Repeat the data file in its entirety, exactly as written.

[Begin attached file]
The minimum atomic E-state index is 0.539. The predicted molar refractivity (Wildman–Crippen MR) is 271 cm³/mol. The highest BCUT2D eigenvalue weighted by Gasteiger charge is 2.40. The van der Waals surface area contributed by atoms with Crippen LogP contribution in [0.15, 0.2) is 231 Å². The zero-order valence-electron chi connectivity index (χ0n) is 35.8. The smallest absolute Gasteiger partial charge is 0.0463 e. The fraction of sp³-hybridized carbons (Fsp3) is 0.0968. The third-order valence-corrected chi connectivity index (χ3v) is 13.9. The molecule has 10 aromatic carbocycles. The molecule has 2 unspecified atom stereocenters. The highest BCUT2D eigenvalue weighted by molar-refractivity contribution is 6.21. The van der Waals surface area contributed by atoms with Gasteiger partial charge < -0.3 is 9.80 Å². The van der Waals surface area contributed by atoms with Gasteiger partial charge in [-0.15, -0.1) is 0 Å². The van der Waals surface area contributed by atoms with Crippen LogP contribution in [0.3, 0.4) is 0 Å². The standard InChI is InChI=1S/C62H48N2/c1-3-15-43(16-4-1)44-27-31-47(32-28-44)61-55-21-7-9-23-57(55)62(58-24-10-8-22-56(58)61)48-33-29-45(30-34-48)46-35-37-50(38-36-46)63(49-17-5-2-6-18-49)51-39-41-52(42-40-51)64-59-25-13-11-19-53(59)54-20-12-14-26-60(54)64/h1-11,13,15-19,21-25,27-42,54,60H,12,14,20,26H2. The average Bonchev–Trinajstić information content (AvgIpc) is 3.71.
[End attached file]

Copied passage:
The minimum atomic E-state index is 0.539. The predicted molar refractivity (Wildman–Crippen MR) is 271 cm³/mol. The highest BCUT2D eigenvalue weighted by Gasteiger charge is 2.40. The van der Waals surface area contributed by atoms with Crippen LogP contribution in [0.15, 0.2) is 231 Å². The zero-order valence-electron chi connectivity index (χ0n) is 35.8. The smallest absolute Gasteiger partial charge is 0.0463 e. The fraction of sp³-hybridized carbons (Fsp3) is 0.0968. The third-order valence-corrected chi connectivity index (χ3v) is 13.9. The molecule has 10 aromatic carbocycles. The molecule has 2 unspecified atom stereocenters. The highest BCUT2D eigenvalue weighted by molar-refractivity contribution is 6.21. The van der Waals surface area contributed by atoms with Gasteiger partial charge < -0.3 is 9.80 Å². The van der Waals surface area contributed by atoms with Gasteiger partial charge in [-0.15, -0.1) is 0 Å². The van der Waals surface area contributed by atoms with Crippen LogP contribution in [0.3, 0.4) is 0 Å². The standard InChI is InChI=1S/C62H48N2/c1-3-15-43(16-4-1)44-27-31-47(32-28-44)61-55-21-7-9-23-57(55)62(58-24-10-8-22-56(58)61)48-33-29-45(30-34-48)46-35-37-50(38-36-46)63(49-17-5-2-6-18-49)51-39-41-52(42-40-51)64-59-25-13-11-19-53(59)54-20-12-14-26-60(54)64/h1-11,13,15-19,21-25,27-42,54,60H,12,14,20,26H2. The average Bonchev–Trinajstić information content (AvgIpc) is 3.71.